http://www.newadvent.org/fathers/360205018.htm

Some Catholics can read this letter and say that Gregory only condemned the title, but not the power they claim he still possessed. However, there are other instances where Gregory could have embraced his power as “universal” Bishop of the entire church. While at this time the idea of the “Primacy of Peter” was in vogue, yet this same primacy was not translated to a supremacy over the entire church. And, in fact, there wasn’t just one person who held the “throne” of Peter; according to Gregory, it was held by one Apostolic see ruled by divine authority by THREE separate Bishops, which is that of Antioch, Alexandria and Rome. Here is the letter in full, but first I am going to quote the RCC abuse of it:

The link to the whole letter first
http://www.newadvent.org/fathers/360207040.htm

Now here are the Roman quotations of this letter, wherein they assert that Gregory is a champion of the Primacy of Rome. Take special note of the clever use of ellipses:

Pope Gregory I

“Your most sweet holiness, [Bishop Eulogius of Alexandria], has spoken much in your letter to me about the chair of Saint Peter, prince of the apostles, saying that he himself now sits on it in the persons of his successors. And indeed I acknowledge myself to be unworthy . . . I gladly accepted all that has been said, in that he has spoken to me about Peter’s chair, who occupies Peter’s chair. And, though special honor to myself in no wise delights me . . . who can be ignorant that holy Church has been made firm in the solidity of the prince of the apostles, who derived his name from the firmness of his mind, so as to be called Peter from petra. And to him it is said by the voice of the Truth, ‘To you I will give the keys of the kingdom of heaven’ [Matt. 16:19]. And again it is said to him, ‘And when you are converted, strengthen your brethren’ [Luke 22:32]. And once more, ‘Simon, son of John, do you love me? Feed my sheep’ [John 21:17]” (Letters 40 [A.D. 597]).

http://www.catholic.com/tracts/the-authority-of-the-pope-part-ii

“Who does not know that the holy Church is founded on the solidity of the Chief Apostle, whose name expressed his firmness, being called Peter from Petra (Rock)?...Though there were many Apostles, only the See of the Prince of the Apostles...received supreme authority in virtue of its very principate.” (Letter to the Patriarch Eulogius of Alexandria, Ep. 7)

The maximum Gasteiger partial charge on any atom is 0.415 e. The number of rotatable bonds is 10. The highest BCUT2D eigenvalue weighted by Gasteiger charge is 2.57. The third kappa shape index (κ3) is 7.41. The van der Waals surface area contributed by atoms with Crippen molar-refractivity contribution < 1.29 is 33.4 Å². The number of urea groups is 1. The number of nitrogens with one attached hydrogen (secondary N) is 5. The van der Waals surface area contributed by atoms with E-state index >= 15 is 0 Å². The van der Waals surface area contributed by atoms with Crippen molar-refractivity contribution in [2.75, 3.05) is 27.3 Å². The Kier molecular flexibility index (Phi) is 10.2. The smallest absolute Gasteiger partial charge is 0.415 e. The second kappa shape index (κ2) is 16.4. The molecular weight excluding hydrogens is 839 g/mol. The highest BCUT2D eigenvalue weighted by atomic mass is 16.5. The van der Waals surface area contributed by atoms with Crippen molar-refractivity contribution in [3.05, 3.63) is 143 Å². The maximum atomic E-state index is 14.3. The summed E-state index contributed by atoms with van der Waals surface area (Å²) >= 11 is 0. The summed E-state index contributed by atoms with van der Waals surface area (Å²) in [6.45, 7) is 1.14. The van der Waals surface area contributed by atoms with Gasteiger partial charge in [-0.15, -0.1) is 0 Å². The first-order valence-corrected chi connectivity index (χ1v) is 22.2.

http://credo.stormloader.com/Ecumenic/gregory.htm

I provide their versions of the quotations only to highlight for you the parts they omit. And, really, there is no reason for them to omit them. The lines they remove are small sentences, and then they continue quoting right after they finish. It’s quite an embarrassing display!

In this letter, Gregory is specifically attributing to the Bishops of Alexandra and Antioch the “Chair of Peter” and its authority that they bestowed upon him. In the first quotation, the Romans omit the sentence which says: “And, though special honour to myself in no wise delights me, [they omit here] yet I greatly rejoiced because you, most holy ones, have given to yourselves what you have bestowed upon me. [They rebegin here]” After telling them about the “special honor” that is respectively given to both parties, Gregory immediately goes into a discussion on what that special honor is... which is the authority of Peter they all enjoy:

“Wherefore though there are many apostles, yet with regard to the principality itself the See of the Prince of the apostles alone has grown strong in authority, which in three places is the See of one. For he himself exalted the See in which he deigned even to rest and end the present life. He himself adorned the See to which he sent his disciple as evangelist. He himself established the See in which, though he was to leave it, he sat for seven years. Since then it is the See of one, and one See, over which by Divine authority three bishops now preside, whatever good I hear of you, this I impute to myself. If you believe anything good of me, impute this to your merits, since we are one in Him Who says, That they all may be one, as You, Father, art in me, and I in you that they also may be one in us John 17:21.”

Notice how different this reads when one does not omit what the Romans omit! Gregory declares that the See of Peter is one see... but in THREE places, over which THREE Bishops preside, which is Rome, Antioch and Alexandria, the latter of which he was now writing to.

So while the Romans insist that the Primacy of Peter refers to the Bishop of Rome, Gregory applies the Primacy of Peter to ALL the major Bishops of the See. They are, in effect, ALL the Church of Peter, and possess his chair and authority.

And Gregory, of course, isn’t alone in this. Theodoret references the same belief when he places the “throne of Peter” under the Bishop of Antioch:

“Dioscorus, however, refuses to abide by these decisions; he is turning the See of the blessed Mark upside down; and these things he does though he perfectly well knows that the Antiochene (of Antioch) metropolis possesses the throne of the great Peter, who was teacher of the blessed Mark, and first and coryphæus (head of the choir) of the chorus of the apostles.” Theodoret - Letter LXXXVI - To Flavianus, Bishop of Constantinople.

So while you may have particular people saying that the Roman Bishop has authority, or has the chair of Peter, yet these same accolades are given to multiple Bishops, all said to have the “throne” or authority of “Peter.” Furthermore, this authority, at best, consisted only as a place of honor, and not one that the various Christian churches across the world took as the “final say” on matters of doctrine or canonicity (just ask the Eastern Orthodox, the other guys who claim to be THE Holy and Apostolic Church of God on Earth).